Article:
This post is also available in: Deutsch
At least, not the ones who work as fashion models on the runways of Paris and New York. Check out the weird combination of masculine jawline, flairing nostrils (the better to snort four lines at once), and uberfeminine saucer plate eyes on this chick, model Masha Tyelna.
if she made a baby with billy joel how big would its eyes be?
Clearly, the gay guys who run the fashion world are choosing curveless, geometrically angular androgynoids to model their clothes. So the next time some dude brags that he’s dating a supermodel ask him which industry — Victoria’s Secret? Playboy? SI Swimsuit Issue? He’s banging a winner — those kinds of models are chosen for their direct appeal to men or their ability to model very feminine clothing (i.e., lingerie). Milan runway? He’s banging a prepubescent boy.
I don’t want to mislead the typical woman into thinking that she’s hotter than catwalk models. She is not. The haute couture model, despite her strange appearance, is still hotter than 80% of all women, given that most American women are plain-looking at best and ugly fatties at worst. Quite simply, the obesity epidemic is skewing the 1 – 10 looks scale upwards, so that the 7 in the above photo can afford to get paid like a 10. But compared to the cute hipster chicks and WASPy blonde darlings I see daily, Masha would get lost in the shuffle. I saw at least ten girls hotter than her in one hour this past Saturday night. Of course, I’d never tell them that. Their heads are already big enough.
I once got into an argument with Clio that makeup can, at best, raise a woman’s looks score by one point max, and that a woman’s true score can’t stay hidden from a man for longer than a few dates or one night together. The makeup-less cold hard light of morning after analysis reveals all.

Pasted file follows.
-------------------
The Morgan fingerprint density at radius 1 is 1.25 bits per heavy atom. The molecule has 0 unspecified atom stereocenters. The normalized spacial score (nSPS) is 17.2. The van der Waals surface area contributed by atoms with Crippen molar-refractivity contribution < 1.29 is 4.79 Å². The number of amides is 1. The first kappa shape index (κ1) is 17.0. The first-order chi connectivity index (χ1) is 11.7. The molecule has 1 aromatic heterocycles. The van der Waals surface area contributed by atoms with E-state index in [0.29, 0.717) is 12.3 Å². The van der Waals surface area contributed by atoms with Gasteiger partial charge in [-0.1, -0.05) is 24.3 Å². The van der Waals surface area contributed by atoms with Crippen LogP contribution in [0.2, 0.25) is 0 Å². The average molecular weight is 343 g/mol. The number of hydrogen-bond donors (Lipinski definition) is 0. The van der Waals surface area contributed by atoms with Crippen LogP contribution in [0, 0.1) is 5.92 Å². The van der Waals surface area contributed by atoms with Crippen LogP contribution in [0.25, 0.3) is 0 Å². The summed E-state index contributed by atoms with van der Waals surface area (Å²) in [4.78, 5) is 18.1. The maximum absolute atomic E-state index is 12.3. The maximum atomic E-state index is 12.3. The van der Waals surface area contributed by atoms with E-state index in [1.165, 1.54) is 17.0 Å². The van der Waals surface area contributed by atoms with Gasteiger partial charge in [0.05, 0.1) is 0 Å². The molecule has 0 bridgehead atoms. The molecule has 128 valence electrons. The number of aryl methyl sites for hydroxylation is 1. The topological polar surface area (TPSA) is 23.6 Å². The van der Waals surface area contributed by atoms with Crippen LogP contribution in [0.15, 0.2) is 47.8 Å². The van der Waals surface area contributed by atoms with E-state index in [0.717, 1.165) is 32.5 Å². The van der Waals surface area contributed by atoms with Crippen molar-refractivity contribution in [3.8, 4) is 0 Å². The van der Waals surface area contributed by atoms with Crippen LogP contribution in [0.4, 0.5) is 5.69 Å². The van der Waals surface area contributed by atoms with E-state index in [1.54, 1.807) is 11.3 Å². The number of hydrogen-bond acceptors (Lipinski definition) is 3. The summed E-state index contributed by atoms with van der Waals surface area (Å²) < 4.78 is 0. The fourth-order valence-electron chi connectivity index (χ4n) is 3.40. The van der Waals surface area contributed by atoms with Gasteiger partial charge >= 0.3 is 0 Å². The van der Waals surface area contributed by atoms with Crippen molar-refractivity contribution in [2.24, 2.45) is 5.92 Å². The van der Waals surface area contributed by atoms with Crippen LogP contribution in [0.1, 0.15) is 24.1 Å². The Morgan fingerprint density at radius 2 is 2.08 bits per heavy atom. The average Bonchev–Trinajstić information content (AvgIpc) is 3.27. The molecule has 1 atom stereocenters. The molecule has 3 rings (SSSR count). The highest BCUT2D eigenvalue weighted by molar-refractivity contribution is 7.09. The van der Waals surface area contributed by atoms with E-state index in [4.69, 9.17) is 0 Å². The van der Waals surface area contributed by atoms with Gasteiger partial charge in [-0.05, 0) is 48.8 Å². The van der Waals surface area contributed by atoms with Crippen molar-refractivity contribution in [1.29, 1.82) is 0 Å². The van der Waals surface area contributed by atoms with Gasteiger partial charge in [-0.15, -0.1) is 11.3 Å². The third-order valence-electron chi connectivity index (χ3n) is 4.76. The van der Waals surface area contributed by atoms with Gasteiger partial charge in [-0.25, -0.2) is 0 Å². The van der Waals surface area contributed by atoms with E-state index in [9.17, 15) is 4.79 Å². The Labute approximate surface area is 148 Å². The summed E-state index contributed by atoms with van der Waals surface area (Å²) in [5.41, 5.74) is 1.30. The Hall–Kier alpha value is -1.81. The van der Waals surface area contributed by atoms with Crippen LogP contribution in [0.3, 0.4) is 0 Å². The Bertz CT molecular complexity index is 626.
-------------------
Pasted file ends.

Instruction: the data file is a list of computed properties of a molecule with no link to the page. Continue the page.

I based my judgment of the value of makeup in boosting a woman’s looks on personal experience. I have rarely been with a woman who gained more than one point by makeup. Part of this reason is that having been with enough women, I can more accurately assess when makeup is hiding something. Another part of the reason is that women consistently overestimate how much makeup can help them. Call it the wishful thinking syndrome.
But after seeing before and after photos of runway models like Masha, I have to make an exception. Makeup goes a long way to feminizing the looks of odd-looking, yet not necessarily unattractive, androgynous girls like her chosen for their peculiarly striking looks. For instance, Gisele Bundchen looks like an 8 without makeup and hits 10 with it.
In the interest of clearing the confusion on the matter of makeup, here is a handy chart I’ve devised (it’s been a while since I’ve done a handy chart):
Looks Rating Makeup Boost by Points
Conclusion: Ugly women have no use for makeup; theirs is a lost cause. If anything, makeup can actually draw more attention to their unfortunate condition. Magnificent ugliness radiates out from the face like blast of cosmic rays, overwhelming even the best makeup applications.
Around 3 and 4, where ugliness shifts into mere unattractiveness, makeup provides a minor improvement. For the girl, it could mean the difference between being ignored and savoring the glorious experience of getting pumped and dumped by a beta.
Makeup really hits on all cylinders for semi-attractive girls who aren’t quite in the running for genuine hotness. The 5s and 6s will see a solid 1 point boost. The biggest effects are on the 7s — those girls who are attractive enough for girlfriend material but have one or two facial flaws that keep them out of the “Props, man, you’re dating a hot chick!” category. Interestingly, when you move up the ladder to 8s and 9s, the trend begins to reverse and you don’t see the same major boost from makeup. By the time you are at a bonafide 10, makeup can add nothing to her already perfect beauty, and oftentimes will detract from it.
The catwalk models are an exception to the above chart. As far as I can tell, they receive a 2 to 3 point boost from makeup. Their angular boyish faces respond well to the softening effects of makeup.